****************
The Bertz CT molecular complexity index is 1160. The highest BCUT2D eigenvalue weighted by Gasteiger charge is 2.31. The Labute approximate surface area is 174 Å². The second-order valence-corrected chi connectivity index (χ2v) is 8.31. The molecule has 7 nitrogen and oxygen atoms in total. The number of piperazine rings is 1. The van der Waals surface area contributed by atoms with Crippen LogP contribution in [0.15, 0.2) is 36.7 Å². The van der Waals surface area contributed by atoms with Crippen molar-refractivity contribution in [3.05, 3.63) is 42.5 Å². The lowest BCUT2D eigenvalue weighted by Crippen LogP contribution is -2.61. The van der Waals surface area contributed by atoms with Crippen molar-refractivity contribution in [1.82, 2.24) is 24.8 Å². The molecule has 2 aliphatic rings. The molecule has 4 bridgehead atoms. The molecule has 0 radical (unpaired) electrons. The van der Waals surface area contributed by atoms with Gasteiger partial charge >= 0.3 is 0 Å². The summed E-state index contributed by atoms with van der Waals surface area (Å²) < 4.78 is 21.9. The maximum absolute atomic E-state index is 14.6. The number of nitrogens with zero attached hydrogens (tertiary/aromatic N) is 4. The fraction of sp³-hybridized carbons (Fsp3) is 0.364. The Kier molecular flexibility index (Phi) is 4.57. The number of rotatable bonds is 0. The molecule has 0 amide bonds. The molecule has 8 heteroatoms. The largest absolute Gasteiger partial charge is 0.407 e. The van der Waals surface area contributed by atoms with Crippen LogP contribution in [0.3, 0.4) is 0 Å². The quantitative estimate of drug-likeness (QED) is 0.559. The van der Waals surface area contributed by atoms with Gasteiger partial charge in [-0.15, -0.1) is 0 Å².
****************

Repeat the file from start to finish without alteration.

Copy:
The Bertz CT molecular complexity index is 1160. The highest BCUT2D eigenvalue weighted by Gasteiger charge is 2.31. The Labute approximate surface area is 174 Å². The second-order valence-corrected chi connectivity index (χ2v) is 8.31. The molecule has 7 nitrogen and oxygen atoms in total. The number of piperazine rings is 1. The van der Waals surface area contributed by atoms with Crippen LogP contribution in [0.15, 0.2) is 36.7 Å². The van der Waals surface area contributed by atoms with Crippen molar-refractivity contribution in [3.05, 3.63) is 42.5 Å². The lowest BCUT2D eigenvalue weighted by Crippen LogP contribution is -2.61. The van der Waals surface area contributed by atoms with Crippen molar-refractivity contribution in [1.82, 2.24) is 24.8 Å². The molecule has 2 aliphatic rings. The molecule has 4 bridgehead atoms. The molecule has 0 radical (unpaired) electrons. The van der Waals surface area contributed by atoms with Gasteiger partial charge >= 0.3 is 0 Å². The summed E-state index contributed by atoms with van der Waals surface area (Å²) < 4.78 is 21.9. The maximum absolute atomic E-state index is 14.6. The number of nitrogens with zero attached hydrogens (tertiary/aromatic N) is 4. The fraction of sp³-hybridized carbons (Fsp3) is 0.364. The Kier molecular flexibility index (Phi) is 4.57. The number of rotatable bonds is 0. The molecule has 0 amide bonds. The molecule has 8 heteroatoms. The largest absolute Gasteiger partial charge is 0.407 e. The van der Waals surface area contributed by atoms with Crippen LogP contribution in [0.3, 0.4) is 0 Å². The quantitative estimate of drug-likeness (QED) is 0.559. The van der Waals surface area contributed by atoms with Gasteiger partial charge in [-0.15, -0.1) is 0 Å².